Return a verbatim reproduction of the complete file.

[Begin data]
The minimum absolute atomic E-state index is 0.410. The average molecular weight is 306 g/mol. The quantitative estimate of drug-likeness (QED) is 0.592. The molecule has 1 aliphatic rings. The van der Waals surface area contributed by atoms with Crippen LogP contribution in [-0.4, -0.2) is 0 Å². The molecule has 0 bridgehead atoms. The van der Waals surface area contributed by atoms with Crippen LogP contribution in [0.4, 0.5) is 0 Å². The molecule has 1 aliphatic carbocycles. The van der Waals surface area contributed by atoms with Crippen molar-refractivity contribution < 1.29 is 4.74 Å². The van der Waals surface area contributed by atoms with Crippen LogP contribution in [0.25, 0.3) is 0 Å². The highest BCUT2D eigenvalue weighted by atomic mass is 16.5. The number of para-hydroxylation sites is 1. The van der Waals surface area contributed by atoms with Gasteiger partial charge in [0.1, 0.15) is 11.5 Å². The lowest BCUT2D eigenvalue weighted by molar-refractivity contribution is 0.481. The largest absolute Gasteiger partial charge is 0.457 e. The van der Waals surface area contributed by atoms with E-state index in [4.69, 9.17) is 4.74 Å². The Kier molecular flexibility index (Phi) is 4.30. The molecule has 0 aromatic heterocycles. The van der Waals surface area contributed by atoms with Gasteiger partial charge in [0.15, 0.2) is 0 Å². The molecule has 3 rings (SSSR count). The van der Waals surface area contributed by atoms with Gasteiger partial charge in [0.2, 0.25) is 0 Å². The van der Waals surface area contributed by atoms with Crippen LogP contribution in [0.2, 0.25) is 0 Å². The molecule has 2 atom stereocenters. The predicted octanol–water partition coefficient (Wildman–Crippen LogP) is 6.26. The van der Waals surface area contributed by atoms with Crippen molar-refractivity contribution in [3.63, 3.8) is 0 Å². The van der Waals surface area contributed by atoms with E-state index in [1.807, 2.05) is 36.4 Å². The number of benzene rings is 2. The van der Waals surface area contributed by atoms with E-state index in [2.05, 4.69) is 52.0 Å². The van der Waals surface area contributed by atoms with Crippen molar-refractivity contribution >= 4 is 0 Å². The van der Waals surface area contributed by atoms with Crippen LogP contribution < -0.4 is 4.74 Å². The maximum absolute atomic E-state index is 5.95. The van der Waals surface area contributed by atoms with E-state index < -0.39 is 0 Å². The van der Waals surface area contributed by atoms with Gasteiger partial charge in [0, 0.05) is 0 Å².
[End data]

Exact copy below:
The minimum absolute atomic E-state index is 0.410. The average molecular weight is 306 g/mol. The quantitative estimate of drug-likeness (QED) is 0.592. The molecule has 1 aliphatic rings. The van der Waals surface area contributed by atoms with Crippen LogP contribution in [-0.4, -0.2) is 0 Å². The molecule has 0 bridgehead atoms. The van der Waals surface area contributed by atoms with Crippen LogP contribution in [0.4, 0.5) is 0 Å². The molecule has 1 aliphatic carbocycles. The van der Waals surface area contributed by atoms with Crippen molar-refractivity contribution < 1.29 is 4.74 Å². The van der Waals surface area contributed by atoms with Crippen LogP contribution in [0.25, 0.3) is 0 Å². The highest BCUT2D eigenvalue weighted by atomic mass is 16.5. The number of para-hydroxylation sites is 1. The van der Waals surface area contributed by atoms with Gasteiger partial charge in [0.1, 0.15) is 11.5 Å². The lowest BCUT2D eigenvalue weighted by molar-refractivity contribution is 0.481. The largest absolute Gasteiger partial charge is 0.457 e. The van der Waals surface area contributed by atoms with E-state index in [4.69, 9.17) is 4.74 Å². The Kier molecular flexibility index (Phi) is 4.30. The molecule has 0 aromatic heterocycles. The van der Waals surface area contributed by atoms with Gasteiger partial charge in [0.15, 0.2) is 0 Å². The molecule has 3 rings (SSSR count). The van der Waals surface area contributed by atoms with Gasteiger partial charge in [0.2, 0.25) is 0 Å². The van der Waals surface area contributed by atoms with Crippen LogP contribution in [0.2, 0.25) is 0 Å². The molecule has 2 atom stereocenters. The predicted octanol–water partition coefficient (Wildman–Crippen LogP) is 6.26. The van der Waals surface area contributed by atoms with Crippen molar-refractivity contribution in [3.63, 3.8) is 0 Å². The van der Waals surface area contributed by atoms with E-state index in [1.807, 2.05) is 36.4 Å². The number of benzene rings is 2. The van der Waals surface area contributed by atoms with E-state index in [2.05, 4.69) is 52.0 Å². The van der Waals surface area contributed by atoms with Crippen molar-refractivity contribution >= 4 is 0 Å². The van der Waals surface area contributed by atoms with Crippen LogP contribution < -0.4 is 4.74 Å². The maximum absolute atomic E-state index is 5.95. The van der Waals surface area contributed by atoms with E-state index < -0.39 is 0 Å². The van der Waals surface area contributed by atoms with Gasteiger partial charge in [0, 0.05) is 0 Å².